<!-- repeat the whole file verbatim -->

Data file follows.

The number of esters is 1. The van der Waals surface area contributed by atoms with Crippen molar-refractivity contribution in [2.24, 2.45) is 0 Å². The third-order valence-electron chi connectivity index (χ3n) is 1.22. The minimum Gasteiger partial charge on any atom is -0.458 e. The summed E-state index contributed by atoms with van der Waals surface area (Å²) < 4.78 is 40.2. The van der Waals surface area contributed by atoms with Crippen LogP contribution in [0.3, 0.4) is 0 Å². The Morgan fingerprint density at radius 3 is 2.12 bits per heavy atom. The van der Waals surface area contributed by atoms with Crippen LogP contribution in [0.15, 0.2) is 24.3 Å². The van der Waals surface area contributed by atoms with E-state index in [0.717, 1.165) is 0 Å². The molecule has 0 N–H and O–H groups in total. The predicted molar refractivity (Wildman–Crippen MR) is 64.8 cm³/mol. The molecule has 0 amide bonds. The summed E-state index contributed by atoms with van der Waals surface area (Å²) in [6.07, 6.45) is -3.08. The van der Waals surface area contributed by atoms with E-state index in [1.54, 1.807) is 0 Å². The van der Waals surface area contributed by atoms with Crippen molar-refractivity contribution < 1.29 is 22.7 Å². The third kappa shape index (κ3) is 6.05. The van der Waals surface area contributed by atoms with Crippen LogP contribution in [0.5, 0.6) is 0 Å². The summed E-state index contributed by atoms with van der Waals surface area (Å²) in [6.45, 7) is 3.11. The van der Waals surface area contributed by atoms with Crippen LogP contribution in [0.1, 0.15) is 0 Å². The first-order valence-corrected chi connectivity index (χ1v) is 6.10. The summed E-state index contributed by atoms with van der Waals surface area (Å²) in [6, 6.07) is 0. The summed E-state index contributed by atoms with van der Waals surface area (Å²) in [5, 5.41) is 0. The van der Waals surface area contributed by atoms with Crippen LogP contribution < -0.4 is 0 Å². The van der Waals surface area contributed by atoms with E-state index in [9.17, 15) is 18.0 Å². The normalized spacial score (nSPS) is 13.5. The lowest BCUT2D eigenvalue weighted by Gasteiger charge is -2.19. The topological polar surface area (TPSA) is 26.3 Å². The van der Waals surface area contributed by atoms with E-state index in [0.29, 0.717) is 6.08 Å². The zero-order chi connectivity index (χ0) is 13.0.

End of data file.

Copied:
The number of esters is 1. The van der Waals surface area contributed by atoms with Crippen molar-refractivity contribution in [2.24, 2.45) is 0 Å². The third-order valence-electron chi connectivity index (χ3n) is 1.22. The minimum Gasteiger partial charge on any atom is -0.458 e. The summed E-state index contributed by atoms with van der Waals surface area (Å²) < 4.78 is 40.2. The van der Waals surface area contributed by atoms with Crippen LogP contribution in [0.3, 0.4) is 0 Å². The Morgan fingerprint density at radius 3 is 2.12 bits per heavy atom. The van der Waals surface area contributed by atoms with Crippen LogP contribution in [0.15, 0.2) is 24.3 Å². The van der Waals surface area contributed by atoms with E-state index in [0.717, 1.165) is 0 Å². The molecule has 0 N–H and O–H groups in total. The predicted molar refractivity (Wildman–Crippen MR) is 64.8 cm³/mol. The molecule has 0 amide bonds. The summed E-state index contributed by atoms with van der Waals surface area (Å²) in [6.07, 6.45) is -3.08. The van der Waals surface area contributed by atoms with E-state index in [1.54, 1.807) is 0 Å². The van der Waals surface area contributed by atoms with Crippen molar-refractivity contribution < 1.29 is 22.7 Å². The third kappa shape index (κ3) is 6.05. The van der Waals surface area contributed by atoms with Crippen LogP contribution in [0.5, 0.6) is 0 Å². The summed E-state index contributed by atoms with van der Waals surface area (Å²) in [6.45, 7) is 3.11. The van der Waals surface area contributed by atoms with Crippen LogP contribution in [0.1, 0.15) is 0 Å². The first-order valence-corrected chi connectivity index (χ1v) is 6.10. The summed E-state index contributed by atoms with van der Waals surface area (Å²) in [6, 6.07) is 0. The summed E-state index contributed by atoms with van der Waals surface area (Å²) in [5, 5.41) is 0. The van der Waals surface area contributed by atoms with Crippen LogP contribution < -0.4 is 0 Å². The van der Waals surface area contributed by atoms with E-state index in [9.17, 15) is 18.0 Å². The normalized spacial score (nSPS) is 13.5. The lowest BCUT2D eigenvalue weighted by Gasteiger charge is -2.19. The topological polar surface area (TPSA) is 26.3 Å². The van der Waals surface area contributed by atoms with E-state index in [0.29, 0.717) is 6.08 Å². The zero-order chi connectivity index (χ0) is 13.0.